A recent study by UC Riverside scientists regarding the dry, exposed Salton Sea lakebed known as playa found that its dust emissions can be linked to cardiovascular disease and death, as well as respiratory illnesses, researchers say.
The study, which involved collecting playa soils between August 2015 and February 2016, found that sodium particles in playa soils affect the local ecosystem by changing the "natural balance for soils and agricultural lands," while selenium found in playa "can be a driver in aquatic and avian toxicity,'' said Roya Bahreini, an associate professor of environmental sciences who led the project.
Bahreini's team found that selenium was far more present in playa soils than in desert soil located farther off from the Salton Sea, showing that the receding shoreline is certain to create both an ecological and human health crisis.
"Playas have a high potential to act as dust sources because playa surfaces often lack vegetation," Bahreini said. "Dust emissions from playas increase airborne PM mass, which has been linked to cardiovascular disease, respiratory disease, and mortality."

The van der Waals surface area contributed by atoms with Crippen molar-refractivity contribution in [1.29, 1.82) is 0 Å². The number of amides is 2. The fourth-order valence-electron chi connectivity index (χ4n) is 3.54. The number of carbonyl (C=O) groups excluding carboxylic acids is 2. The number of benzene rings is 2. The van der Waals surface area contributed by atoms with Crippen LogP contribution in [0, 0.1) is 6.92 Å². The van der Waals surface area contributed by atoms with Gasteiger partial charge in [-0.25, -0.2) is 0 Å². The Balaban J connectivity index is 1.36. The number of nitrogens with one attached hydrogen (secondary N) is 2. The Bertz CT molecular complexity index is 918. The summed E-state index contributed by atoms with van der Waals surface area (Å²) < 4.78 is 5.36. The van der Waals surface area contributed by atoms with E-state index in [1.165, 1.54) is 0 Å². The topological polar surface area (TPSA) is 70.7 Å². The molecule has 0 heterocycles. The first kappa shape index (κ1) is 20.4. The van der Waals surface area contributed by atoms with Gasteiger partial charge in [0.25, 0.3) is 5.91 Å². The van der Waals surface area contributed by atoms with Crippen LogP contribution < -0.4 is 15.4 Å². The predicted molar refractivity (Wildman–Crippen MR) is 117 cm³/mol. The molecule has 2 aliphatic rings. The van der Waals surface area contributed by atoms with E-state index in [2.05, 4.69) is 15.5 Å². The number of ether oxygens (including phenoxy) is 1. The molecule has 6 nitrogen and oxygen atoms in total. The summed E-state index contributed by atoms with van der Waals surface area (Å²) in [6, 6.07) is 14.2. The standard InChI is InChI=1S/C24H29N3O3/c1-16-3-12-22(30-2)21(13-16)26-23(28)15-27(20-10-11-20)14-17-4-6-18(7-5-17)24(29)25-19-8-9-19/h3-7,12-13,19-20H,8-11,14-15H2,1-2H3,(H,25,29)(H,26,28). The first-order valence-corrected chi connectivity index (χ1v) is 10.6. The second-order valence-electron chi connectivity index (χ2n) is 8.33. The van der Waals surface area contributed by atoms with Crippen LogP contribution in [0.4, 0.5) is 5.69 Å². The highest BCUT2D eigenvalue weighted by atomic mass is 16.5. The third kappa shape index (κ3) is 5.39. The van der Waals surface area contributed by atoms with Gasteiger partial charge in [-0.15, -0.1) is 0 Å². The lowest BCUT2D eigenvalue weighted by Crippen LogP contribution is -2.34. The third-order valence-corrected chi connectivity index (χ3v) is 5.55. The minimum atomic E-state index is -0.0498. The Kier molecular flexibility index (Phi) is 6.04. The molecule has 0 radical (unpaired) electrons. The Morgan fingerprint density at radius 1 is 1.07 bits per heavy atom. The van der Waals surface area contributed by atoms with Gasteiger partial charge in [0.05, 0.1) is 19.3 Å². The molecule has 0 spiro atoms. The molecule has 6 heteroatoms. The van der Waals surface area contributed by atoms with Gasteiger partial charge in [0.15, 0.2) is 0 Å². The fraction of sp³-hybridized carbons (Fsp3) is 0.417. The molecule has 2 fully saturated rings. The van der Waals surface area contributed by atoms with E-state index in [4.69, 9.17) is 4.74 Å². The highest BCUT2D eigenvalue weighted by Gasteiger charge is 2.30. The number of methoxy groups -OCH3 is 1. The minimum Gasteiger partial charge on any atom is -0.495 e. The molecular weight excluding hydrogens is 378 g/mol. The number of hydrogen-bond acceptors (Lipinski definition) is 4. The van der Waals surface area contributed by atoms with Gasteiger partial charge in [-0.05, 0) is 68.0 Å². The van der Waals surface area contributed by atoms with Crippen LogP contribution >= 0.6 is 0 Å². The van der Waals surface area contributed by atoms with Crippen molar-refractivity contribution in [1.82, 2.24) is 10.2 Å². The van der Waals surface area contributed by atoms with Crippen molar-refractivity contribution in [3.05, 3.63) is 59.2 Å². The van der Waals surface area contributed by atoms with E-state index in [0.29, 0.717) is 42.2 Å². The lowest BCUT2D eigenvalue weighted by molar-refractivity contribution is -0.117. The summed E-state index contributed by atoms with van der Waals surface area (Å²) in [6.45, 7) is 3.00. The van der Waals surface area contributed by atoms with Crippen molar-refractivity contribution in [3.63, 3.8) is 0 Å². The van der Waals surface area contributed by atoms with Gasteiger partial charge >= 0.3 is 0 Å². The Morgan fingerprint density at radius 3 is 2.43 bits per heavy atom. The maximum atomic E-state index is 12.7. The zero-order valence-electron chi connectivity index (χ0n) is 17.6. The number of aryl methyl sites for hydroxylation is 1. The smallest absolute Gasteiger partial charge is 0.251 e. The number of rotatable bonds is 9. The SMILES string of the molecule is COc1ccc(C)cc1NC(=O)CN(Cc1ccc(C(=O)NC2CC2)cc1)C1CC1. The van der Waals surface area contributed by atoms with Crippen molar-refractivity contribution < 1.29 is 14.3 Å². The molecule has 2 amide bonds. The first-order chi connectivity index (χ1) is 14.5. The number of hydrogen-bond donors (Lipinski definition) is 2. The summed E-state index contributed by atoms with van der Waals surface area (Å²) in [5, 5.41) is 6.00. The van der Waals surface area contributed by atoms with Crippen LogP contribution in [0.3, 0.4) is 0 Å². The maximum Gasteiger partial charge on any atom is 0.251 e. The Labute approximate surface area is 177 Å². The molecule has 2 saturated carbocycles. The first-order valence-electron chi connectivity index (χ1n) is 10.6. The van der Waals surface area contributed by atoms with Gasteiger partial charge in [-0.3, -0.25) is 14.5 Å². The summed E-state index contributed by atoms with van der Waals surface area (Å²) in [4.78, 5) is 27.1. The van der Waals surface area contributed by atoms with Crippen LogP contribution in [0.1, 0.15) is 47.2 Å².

Samantha C. Ying, a coauthor of the study and assistant professor of environmental sciences, said that though the amount of current exposed playa is small, "the contributions are significant."
The researchers also indicated that a current project diverting water from the Colorado River and into the Salton Sea is slated to end before the end of next year, which is likely to contribute to the already receding shoreline and more exposed playa.
"With more playa being exposed, we expect total PM 10 (particulate matter with diameters up to 10 microns) concentrations to increase and human exposure to these particles in downwind areas will also increase," Bahreini said. "Therefore, implementing any project, for example, creating shallow water pools over the playa, that limits formation of salt crusts on the playa will be valuable."